The world for women today is very different from what it was 50 years ago. Not only can women vote and drive, but we now occupy important leadership positions. Last year, the number of female CEOs in the world's largest companies was a world record 32. And in African countries like Rwanda, there are more women in parliament than men. The numbers look good, but are they enough to show the progress made with gender equality?
Cracks in the Glass Ceiling?
There is mounting evidence to show that more women in the labour market (both business and political) improves economic growth. Countries with serious development aspirations are attempting to increase female participation in the workplace - Nigeria included. During his tenure as the central bank governor, the Emir of Kano, Lamido Sanusi, established a policy that required 40% of the bank's top management and 30% of board directors to be women. Developments like this should signal improved conditions for Nigerian women, particularly those looking to access more opportunities.
However, numbers do not equal influence. In countries that appear to have women at the top, trends still exist that artificially limit the economic power of the female gender population. Consider how two top positions in the Nigerian finance industry - Ministry of Finance and Deputy Governor of the central bank - are occupied by women. Yet, the financial inclusion gender gap has increased by 13.4% over the course of three years. Essentially, it has become increasingly easier for men to get loans relative to women.
This goes to show that gender progress for the masses goes beyond having a few boss women in power. Representation might be important, but we should not fall into the assumption that more women at the top are a clear indication of better conditions for those at the bottom. This is the type of top equals bottom misthinking that some Nigerians apply to our presidential rotation system - does the economic prosperity of the incumbent's region really improve?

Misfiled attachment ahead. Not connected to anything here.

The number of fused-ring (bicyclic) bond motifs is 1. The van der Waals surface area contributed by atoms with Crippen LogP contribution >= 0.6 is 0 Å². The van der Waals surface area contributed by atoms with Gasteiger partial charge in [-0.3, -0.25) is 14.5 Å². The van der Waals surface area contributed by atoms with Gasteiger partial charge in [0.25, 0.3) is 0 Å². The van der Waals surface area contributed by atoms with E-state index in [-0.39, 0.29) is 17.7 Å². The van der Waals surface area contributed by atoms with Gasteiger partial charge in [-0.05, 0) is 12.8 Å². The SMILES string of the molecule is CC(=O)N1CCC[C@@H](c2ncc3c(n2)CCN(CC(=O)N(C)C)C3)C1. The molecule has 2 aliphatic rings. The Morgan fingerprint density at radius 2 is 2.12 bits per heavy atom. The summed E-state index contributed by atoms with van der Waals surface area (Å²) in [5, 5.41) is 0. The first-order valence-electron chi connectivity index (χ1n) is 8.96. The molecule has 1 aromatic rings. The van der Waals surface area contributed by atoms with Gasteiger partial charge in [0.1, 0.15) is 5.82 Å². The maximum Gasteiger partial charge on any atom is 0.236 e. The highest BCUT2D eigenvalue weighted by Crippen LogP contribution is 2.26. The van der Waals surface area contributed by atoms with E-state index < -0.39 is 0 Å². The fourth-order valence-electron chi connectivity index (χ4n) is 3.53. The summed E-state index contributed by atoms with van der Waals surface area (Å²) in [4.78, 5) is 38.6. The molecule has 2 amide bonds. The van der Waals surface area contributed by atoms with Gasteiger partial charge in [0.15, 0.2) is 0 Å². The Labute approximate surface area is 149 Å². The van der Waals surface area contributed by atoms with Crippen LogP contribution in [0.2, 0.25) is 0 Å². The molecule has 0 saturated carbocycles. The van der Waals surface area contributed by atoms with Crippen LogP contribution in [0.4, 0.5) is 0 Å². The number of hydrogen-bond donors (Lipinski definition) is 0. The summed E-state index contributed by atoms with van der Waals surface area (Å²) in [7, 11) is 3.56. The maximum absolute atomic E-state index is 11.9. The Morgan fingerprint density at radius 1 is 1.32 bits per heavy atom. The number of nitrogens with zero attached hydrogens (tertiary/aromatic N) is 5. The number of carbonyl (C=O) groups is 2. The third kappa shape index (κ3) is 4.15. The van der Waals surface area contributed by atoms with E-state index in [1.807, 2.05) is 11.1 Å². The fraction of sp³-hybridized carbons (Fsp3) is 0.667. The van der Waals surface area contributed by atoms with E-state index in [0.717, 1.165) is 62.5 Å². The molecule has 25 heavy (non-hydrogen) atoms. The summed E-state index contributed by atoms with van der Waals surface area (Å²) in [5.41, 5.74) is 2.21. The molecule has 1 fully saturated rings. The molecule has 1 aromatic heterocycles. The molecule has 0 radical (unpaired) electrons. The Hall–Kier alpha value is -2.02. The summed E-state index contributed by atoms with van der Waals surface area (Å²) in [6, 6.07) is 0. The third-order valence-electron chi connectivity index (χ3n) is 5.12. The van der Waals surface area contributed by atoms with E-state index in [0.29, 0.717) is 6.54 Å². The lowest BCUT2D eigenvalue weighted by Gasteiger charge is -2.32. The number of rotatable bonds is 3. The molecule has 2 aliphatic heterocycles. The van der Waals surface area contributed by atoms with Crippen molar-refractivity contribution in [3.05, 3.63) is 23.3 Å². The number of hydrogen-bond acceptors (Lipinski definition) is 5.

Inequality Begins at Home
Having more women at the top does not mean that gender inequalities magically disappear. Social norms exist to entrench them, and economics has played a part in supporting these inequalities. Look at the traditional theories governing the labour market and decisions to work as an example. Here, we see a world where individuals only have two choices to make with their time - work for economic gain or have fun, implying that people should be able to work as much as they want.
But with women carrying out the majority of household work, this is not always true - housework takes a significant percentage of a woman's time, leaving less for “work” and leisure. As feminist economists point out, work done by women is not valued as highly. This means that even before women venture into the labour market to earn a living, they are already at a disadvantage.
By failing to acknowledge women's productive roles, society turns the average woman into an unwilling dependent on her male partner. Your typical Nigerian mother has to worry about devoting enough time to childcare, cooking, cleaning and getting food into the household because that is what is expected of her. Since society does not pay for these tasks, she would also have to find work, and for her sanity, time to relax. This is in sharp contrast to the ‘man of the house,’ whose work is done as long as he puts money on the table.
So even if Nigeria had a female president, society's underlying structure is still one that involves an uneven distribution of roles, resources, and responsibilities in a way that doesn't enable women to work or earn as much as men.
Mind the Gap
And so, the remarkable progress made over history is still overshadowed by the systems and structures that privilege men at the expense of women. Like America's race problem shows, even a black president does not automatically correct the power imbalances that have been built into society. The same argument applies to gender inequalities.
So what can be done?
For starters, the interdependencies between paid and unpaid work; and working for a living and caring for the family should be noted. So either pay women for the work they do at home or men need to share household responsibilities equally. These are not exhaustive measures, but they are a step toward tackling the stereotypes that dictate how women are valued. In this way, we are forced to look beyond numbers and instead, address how our unspoken attitudes, beliefs and expectations hold women back.